Elena Conti: “We need not only to convey the excitement of making discoveries, but also to make the environment and career path for young scientists more attractive.”

Elena Conti, who will deliver the EMBO Lecture at the 48th FEBS Congress in Milano this summer, gives us a window into developments in the study of protein–RNA complexes, and provides career tips and reflections too.
Elena Conti: “We need not only to convey the excitement of making discoveries, but also to make the environment and career path for young scientists more attractive.”

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Portrait of Elena Conti
Elena Conti is a biochemist and structural biologist with an international reputation as a leading expert in the study of protein–RNA complexes. Conti studied Chemistry at the University of Pavia, Italy and received her PhD in 1996 from Imperial College London, UK. After completing her postdoctoral studies at the Rockefeller University in New York, USA in 1999 Conti established her own research group at EMBL in Heidelberg, Germany. In 2007, she was appointed a director of the Max Planck Institute of Biochemistry in Munich. Over the past 25 years, Conti has made major contributions to our understanding of molecular mechanisms in key eukaryotic RNA pathways, with a particular emphasis on RNA export, surveillance and degradation. In recognition of her work, Conti received several prizes, including the Louis Jeantet Prize (2014), Feltrinelli Prize (2019), Aminoff Prize (2022) and Neurath Award (2023). Conti is an elected member of EMBO, of the German Academy of Sciences Leopoldina (Germany), of the Accademia dei Lincei (Italy), and of the Royal Society (UK).

What drew you to your research field?

I was not one of those people who always wanted to be a scientist. In high-school, an inspiring teacher drew me to chemistry, but at that point I also enjoyed creative outlets and I thought perhaps I could put these latter talents to use and train as an architect. However, when crunch time came to make a decision for university, the interest in learning more about chemistry won, eventually leading me to structural biology and biochemistry, and, through a meandrous path, to the molecular machines that regulate RNA metabolism. Now, I try to understand the chemistry that underlies the function of these amazing molecular machines and that is embedded in their structure – deciphering their architecture at the atomic level somehow ended up merging the two paths I was originally torn between.

What do you see as the most important developments in your field in the past ten years?

Electron microscopy introduced seismic waves into the field. Prior to the ‘resolution revolution’, we were dependent on X-ray crystallography to be able to visualize and characterize our proteins. Of course, we could extract many meaningful findings that informed our understanding of RNA metabolism, but the road to success was arduous and fraught with stumbling blocks. One could spend a large amount of time and resources attempting to get diffracting crystals. Electron microscopy all but removed these restrictions and allowed us to see much larger macromolecular complexes, with the added advantage of often capturing different conformational states. More recently, the introduction of artificial intelligence systems like AlphaFold (developed by DeepMind) have further revolutionized our work. We can apply machine learning to predict the likelihood of an interaction between two or more proteins and use that information to interpret cryoEM structures and hone our hypotheses. Altogether, these developments now allow us to focus much more effectively on tackling the big and important questions.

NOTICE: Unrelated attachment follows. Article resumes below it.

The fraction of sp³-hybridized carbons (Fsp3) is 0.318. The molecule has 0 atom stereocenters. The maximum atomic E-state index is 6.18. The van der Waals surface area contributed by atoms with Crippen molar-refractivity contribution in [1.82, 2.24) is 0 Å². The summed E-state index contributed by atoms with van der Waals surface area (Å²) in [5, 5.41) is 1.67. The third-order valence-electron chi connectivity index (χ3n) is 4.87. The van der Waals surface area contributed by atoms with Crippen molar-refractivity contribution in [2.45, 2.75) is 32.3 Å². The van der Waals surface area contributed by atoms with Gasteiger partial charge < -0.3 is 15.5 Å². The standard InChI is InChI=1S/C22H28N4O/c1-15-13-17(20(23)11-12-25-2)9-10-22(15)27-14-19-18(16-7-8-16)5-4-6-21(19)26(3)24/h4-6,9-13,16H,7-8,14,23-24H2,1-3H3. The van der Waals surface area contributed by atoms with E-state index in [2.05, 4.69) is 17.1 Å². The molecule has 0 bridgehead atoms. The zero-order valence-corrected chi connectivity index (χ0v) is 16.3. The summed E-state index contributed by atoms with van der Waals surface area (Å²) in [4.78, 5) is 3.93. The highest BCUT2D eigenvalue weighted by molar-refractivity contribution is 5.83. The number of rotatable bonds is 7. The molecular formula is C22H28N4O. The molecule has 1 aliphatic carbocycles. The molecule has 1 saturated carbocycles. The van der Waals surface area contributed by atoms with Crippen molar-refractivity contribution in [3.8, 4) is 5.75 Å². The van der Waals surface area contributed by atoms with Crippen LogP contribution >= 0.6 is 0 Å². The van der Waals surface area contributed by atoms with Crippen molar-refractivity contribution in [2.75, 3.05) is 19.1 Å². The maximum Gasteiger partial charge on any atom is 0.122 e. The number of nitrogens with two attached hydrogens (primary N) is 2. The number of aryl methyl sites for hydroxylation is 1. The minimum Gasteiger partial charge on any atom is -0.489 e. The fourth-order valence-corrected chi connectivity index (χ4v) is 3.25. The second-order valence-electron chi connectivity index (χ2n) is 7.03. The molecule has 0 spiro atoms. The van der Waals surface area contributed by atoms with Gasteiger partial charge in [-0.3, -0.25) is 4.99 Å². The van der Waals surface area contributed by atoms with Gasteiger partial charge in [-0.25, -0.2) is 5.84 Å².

What are some of the challenges in your field right now?

The challenges facing the RNA biology field are multifaceted. From the scientific aspect, capturing and understanding everything we can about messenger ribonucleoproteins (mRNPs) is the next major milestone to be achieved. mRNPs are assemblies of mRNA and proteins that serve to organize the mRNA as it travels from the nucleus to the cytoplasm for translation. Unraveling how mRNP particles are built and how they change through the lifetime of an mRNA will provide important insights to our basic understanding of eukaryotic gene expression. It also has the potential to inform the mechanism, efficacy and efficiency of mRNA-based therapeutics. Turning to a technological aspect, the increased use of machine learning presents a double-edged sword in that we can generate lots of data with the click of a button, but we must also consider how to integrate the sheer volume of data into a usable format from which we can easily discern what is valid. Finally, and this seems to be a system-wide problem at the moment regardless of specific field, namely how to recruit and maintain talented scientists. We need not only to convey the excitement of making discoveries, but also to make the environment and career path for young scientists more attractive.